I’m not sure I understand your comment. If you mean PPMS doesn’t fall into this category, that you go down down down and no medical intervention can change that, I see what you mean. But I think, and this is only based on my experience, if you are symptomatic everyone starts in the same place. When first diagnosed most neurologists try something. When that doesn’t work, they try the next level. Then when that doesn’t work they go to the next class of meds. If you go downhill quickly and symptoms progress regardless of medical intervention, then that PPMS label gets hung on you. But Ocrevus is labeled for use in this patient population, so there is an option if this is where ms takes you. Not to reveal my age, when I was diagnosed it took a long time to even decide if it was ms. It was charted ‘possible ms’,’probable ms,’ ‘and then ‘definite ms’. At least now there is more information available to make an intelligent decision and if you seek treatment you need to find a specialist in ms. That is almost as important as any drugs. A good neurologist is the best place to start. Where you go from there is for the two of you to decide together.

    • Tamara Sellman says:

      My experience: My doctor asked me, “What do you want to do?”
      I asked her, “What are my options?”

      She listed all of the DMTs and their pros/cons, then added complementary medicine options

      I narrowed down my options to two specific meds and CAM approaches, then asked her what she would do if it was her, based on this short list of options, she shared her opinion

      I went with her opinion. She spent what seems to be the obligatory 1-2 months appealing the standard denial with insurance and got me my DMT … almost 6 years later I’m still on it and doing well. Insurance pushed back but we pushed back harder, and in the end, I got what I wanted.

  1. Anne annie2heal Ptaszenski says:

    Gamblers choice? If doctor would listen to me. Dexamethasone doc said I’m allergic.
    First DMT Rebif then copaxone .. I was told “I’m ‘unfriendly’ to these drugs” one year hold as I was told to hold treatment until I get mental health treatment along with the new drug he would offer next visit. Doc retires because i called him out. He ignored my prior medical history … Asthma and prior problems with severe life threatening steroid withdrawl. 2nd I’m a former RN … When a patient reports medication previously taken caused severe mood disruption … Including severe depression with sucide tendencies … I told him I have been looking for medical help for 20 or more years … I have been here before. Doctors telling me this drug will help … And it does the opposite. Causes more disability.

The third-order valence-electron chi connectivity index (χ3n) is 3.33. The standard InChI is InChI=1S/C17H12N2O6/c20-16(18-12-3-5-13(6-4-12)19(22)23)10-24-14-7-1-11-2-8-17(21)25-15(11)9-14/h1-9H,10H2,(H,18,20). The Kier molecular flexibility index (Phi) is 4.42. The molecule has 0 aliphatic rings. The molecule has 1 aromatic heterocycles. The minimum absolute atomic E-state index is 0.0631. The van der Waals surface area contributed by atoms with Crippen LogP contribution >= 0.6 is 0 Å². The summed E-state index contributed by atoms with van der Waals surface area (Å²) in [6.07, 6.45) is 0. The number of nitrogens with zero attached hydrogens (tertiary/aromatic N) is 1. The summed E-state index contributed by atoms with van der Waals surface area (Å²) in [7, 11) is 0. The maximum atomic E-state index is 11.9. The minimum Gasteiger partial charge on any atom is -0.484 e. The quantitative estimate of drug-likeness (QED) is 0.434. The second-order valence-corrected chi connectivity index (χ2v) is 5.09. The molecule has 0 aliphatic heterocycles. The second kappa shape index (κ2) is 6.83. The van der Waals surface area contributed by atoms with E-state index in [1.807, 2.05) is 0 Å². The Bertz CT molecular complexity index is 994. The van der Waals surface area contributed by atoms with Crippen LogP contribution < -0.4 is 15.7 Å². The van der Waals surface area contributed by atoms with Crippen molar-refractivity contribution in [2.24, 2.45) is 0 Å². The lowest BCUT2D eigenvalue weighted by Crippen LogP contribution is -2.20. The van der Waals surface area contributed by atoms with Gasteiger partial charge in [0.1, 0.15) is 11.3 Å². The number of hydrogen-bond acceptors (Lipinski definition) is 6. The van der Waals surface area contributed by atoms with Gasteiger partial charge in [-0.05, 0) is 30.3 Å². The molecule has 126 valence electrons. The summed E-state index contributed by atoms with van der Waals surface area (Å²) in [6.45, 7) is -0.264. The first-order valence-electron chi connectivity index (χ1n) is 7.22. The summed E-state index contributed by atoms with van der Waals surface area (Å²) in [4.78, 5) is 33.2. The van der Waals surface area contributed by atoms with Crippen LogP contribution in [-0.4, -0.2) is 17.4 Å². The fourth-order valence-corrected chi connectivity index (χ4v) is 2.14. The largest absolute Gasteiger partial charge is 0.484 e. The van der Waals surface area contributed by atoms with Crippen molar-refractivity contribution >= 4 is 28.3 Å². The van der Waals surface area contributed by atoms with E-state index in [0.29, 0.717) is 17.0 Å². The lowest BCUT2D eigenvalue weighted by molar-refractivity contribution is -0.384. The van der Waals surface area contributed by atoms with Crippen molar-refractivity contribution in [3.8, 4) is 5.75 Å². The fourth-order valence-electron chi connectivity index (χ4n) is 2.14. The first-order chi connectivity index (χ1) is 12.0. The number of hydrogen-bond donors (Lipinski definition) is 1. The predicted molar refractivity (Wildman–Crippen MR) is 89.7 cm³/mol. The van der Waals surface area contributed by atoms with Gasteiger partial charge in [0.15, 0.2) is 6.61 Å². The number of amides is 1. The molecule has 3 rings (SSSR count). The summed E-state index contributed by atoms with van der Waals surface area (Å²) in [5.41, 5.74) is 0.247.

He retires and I am assigned a nurse practitioner. He talked me into a new MRI WITH CONTRAST Gadolinium. Each mri with contrast …. I have issues after. Clody thinking burning body sensations not able to eat and losing weight drastically. 5’8″ 110… I’m used to a little more curve .. 150 is my desired weight.
    Next offered… Zinbryta … Told by the nurse practitioner “the elephant gun to knock out the progressive MS.
    Zinbryta … Once a month injection … Sounded easy … The warnings were scary but … hey… They said it was SAFE. The drug company paying thw 8000 bill ok.
    5 months into trreatment I was scheduled to see the nurologist. Never met him before. He told me to hold the drug and we will check in a month. My personal life fell apart … Letter to vacate property that our trailer was on… 45 days to move. Ending a new drug that caused severe mobility balance AND COGNITIVE problems.
    Moved to another state … maybe we can afford living again. No work going on 5 yyears no money … No savings.
    In new home. Maybe I CAN CONTINUE TREATMENT.
    NOPE
    SSA DISABILITY AWrd and health insurance tied up between states … All a computer digital nightmare.
    Zinbryta pulled from World market.
    It was killing people. Encephalitis?
    So I ask. WHY
    DO I HAVE TO KNOW MORE THAT THE DOCTORS?
    Becauze that is what nurses did. Advocate for the parient.